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CIA admits error in withholding interrogation tapes during Moussaoui trial

[JURIST] The US Central Intelligence Agency (CIA) [official website] has admitted that it has several recorded interrogations of suspected "enemy combatants," contrary to previous assertions. According to a letter [PDF text] released Tuesday, the agency mistakenly denied in court declarations that it possessed one audio and two video tapes during the trial of Sept. 11 conspirator Zacarias Moussaoui [JURIST news archive]. Moussaoui had sought the testimony of several al Qaeda witnesses as part of his defense. Prosecutors said that they learned of the tapes only recently, but insisted that their absence did not affect Moussaoui's trial, as they did not mention either him or the Sept. 11 terrorist attacks [JURIST news archive].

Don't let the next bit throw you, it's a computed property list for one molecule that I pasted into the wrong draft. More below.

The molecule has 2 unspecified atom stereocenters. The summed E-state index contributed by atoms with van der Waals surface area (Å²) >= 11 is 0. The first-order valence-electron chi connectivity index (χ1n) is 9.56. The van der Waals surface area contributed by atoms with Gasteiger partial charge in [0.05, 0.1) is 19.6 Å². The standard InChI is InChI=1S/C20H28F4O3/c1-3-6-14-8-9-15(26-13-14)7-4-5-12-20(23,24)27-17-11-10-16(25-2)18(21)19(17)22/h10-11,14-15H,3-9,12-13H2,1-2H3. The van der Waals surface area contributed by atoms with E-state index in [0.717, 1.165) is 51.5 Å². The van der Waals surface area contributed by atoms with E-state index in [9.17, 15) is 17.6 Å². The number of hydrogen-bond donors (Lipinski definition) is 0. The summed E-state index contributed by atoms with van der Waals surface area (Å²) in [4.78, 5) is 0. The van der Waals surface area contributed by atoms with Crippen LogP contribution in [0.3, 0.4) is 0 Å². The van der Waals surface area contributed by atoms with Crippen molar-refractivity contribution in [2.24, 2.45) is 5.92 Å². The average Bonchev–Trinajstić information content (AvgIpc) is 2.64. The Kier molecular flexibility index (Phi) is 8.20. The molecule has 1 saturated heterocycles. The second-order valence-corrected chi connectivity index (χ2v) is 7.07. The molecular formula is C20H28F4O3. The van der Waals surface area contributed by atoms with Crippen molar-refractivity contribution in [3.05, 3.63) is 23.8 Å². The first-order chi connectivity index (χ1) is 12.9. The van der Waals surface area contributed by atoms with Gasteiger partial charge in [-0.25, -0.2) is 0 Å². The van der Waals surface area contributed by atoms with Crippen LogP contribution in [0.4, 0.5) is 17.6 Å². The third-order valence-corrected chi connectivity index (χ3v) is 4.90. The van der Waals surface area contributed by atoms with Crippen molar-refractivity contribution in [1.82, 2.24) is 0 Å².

Moussaoui pleaded guilty [JURIST report] in April 2005 to conspiracy charges [indictment] in connection with the Sept. 11 attacks, including conspiracy to commit acts of terrorism transcending national boundaries, conspiracy to destroy aircraft and conspiracy to use weapons of mass destruction. He received a life sentence [JURIST report] last year after one juror refused to agree to the death penalty [JURIST report]. Reuters has more.

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Paper Chase is JURIST's real-time legal news service, powered by a team of 30 law student reporters and editors led by law professor Bernard Hibbitts at the University of Pittsburgh School of Law. As an educational service, Paper Chase is dedicated to presenting important legal news and materials rapidly, objectively and intelligibly in an accessible format.

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